NEWS BEYOND OUR BORDERS
Engineers Canada launches new website to explore engineering
Engineers Canada - To help youth discover the world of engineering and how their skills and interests can fit in, Engineers Canada has launched ExploreEngineering.ca, a year-round resource hub that offers, among other things, event calendars for National Engineering Month events.
“We want people to be as excited as we are about engineering and to use Explore Engineering to share that excitement during National Engineering Month and beyond, especially in their conversations with the youth in their lives, ” said Jeanette M. Southwood, FCAE, FEC, LL.D. (h.c.), P.Eng., IntPE, Engineers Canada’s Vice-President of Strategy and Partnerships.
ExploreEngineering.ca is also a great place for students and youth to explore the different types of engineering. The interactive “Chart Your Course” feature allows visitors to discover which types of engineering may appeal to their interests most. The site also profiles everyday engineers, real engineers from different disciplines sharing the story of their careers.
OIQ deals out discipline
OIQ - The Disciplinary Council of the Ordre des ingénieurs du Québec has had a busy spring, dealing out a range of disciplinary actions.
Three members were struck from the roll for periods ranging from 11 months to 10 years for participating in contract-sharing schemes that circumvented the competitive bidding process of the City of Laval and the City of Saint-Jérôme.
Another member was found guilty of signing a final report that he had not prepared himself, which resulted in a substantial fine.
The OIQ also reached a conciliation agreement with former employees of Genivar Inc. who, between 1998 and 2010, received a refund from their employer as compensation for a political contribution. In its inquiries, the Office of the Syndic found that neither the professional competence nor the diligence of the engineers concerned were at issue. However, according to the Office of the Syndic, these engineers’ participation in a political party funding process involving a contribution from their employer constitutes an act derogatory to the honour and dignity of the profession that must be brought to the public’s attention and penalized in order to maintain the transparency required in political contributions.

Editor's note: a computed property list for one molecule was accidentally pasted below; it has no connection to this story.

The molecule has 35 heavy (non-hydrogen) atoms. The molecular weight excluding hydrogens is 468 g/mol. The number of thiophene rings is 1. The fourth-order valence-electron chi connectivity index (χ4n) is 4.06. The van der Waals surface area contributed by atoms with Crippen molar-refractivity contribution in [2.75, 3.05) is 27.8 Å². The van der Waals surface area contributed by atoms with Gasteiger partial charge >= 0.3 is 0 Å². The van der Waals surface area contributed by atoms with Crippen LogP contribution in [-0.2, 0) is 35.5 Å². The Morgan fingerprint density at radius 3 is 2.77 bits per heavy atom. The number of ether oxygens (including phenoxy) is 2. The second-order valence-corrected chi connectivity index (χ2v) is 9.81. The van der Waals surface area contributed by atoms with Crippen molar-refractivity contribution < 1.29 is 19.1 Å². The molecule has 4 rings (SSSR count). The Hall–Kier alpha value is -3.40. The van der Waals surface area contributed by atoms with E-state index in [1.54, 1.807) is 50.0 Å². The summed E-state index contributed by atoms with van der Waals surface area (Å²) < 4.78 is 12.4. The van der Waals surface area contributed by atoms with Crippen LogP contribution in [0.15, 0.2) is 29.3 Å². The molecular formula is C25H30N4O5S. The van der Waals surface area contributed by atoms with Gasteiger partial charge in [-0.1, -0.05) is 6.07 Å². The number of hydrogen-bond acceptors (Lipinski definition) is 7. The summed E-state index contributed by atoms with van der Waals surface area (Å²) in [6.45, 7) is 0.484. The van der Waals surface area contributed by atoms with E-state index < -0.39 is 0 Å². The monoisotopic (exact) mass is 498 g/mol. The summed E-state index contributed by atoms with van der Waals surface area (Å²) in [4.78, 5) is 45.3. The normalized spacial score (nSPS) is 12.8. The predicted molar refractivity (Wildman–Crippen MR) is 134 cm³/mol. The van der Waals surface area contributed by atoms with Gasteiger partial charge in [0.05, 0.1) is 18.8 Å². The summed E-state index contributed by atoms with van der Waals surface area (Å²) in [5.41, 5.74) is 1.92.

Toronto-area man fined for use of the title “Professional Engineer”
Professional Engineers Ontario - On February 22, the Ontario Court of Justice fined a Toronto-area man $15,625 (including a 25 per cent victim fine surcharge of $3,125) after his guilty plea to four counts of breaching the Professional Engineers Act by misrepresenting himself as a Professional Engineer.
Kevin Kirk Smith used the titles “Professional Engineer” and “P.Eng.” in the employment application and interview for a position as a senior consultant, a position which called for credentials as a Professional Engineer. After being hired, Smith presented and displayed a forged licence certificate and used the title “P.Eng.” in internal correspondence and reports issued to clients.
The employer contacted Professional Engineers Ontario (PEO) and determined that Smith was not licensed as a Professional Engineer. Smith subsequently used the titles “Professional Engineer” and “P.Eng.” in the employment application and interview for another position.
Her Worship Justice of the Peace Ruby Wong convicted Smith of one count of breaching section 41(1) of the Professional Engineers Act, which prohibits issuing a false licence certificate. Nick Hambleton, associate counsel, regulatory compliance, represented PEO in this matter. PEO thanked both employers for their diligence and co-operation in its investigation.
Geoscientists Canada names new CEO
Geoscientists Canada Press Release - Andrea Waldie, P.Geo., FGC, took over as chief executive officer of Geoscientists Canada on the retirement of the current CEO, Oliver Bonham, P.Geo., FGC, on March 1, 2018.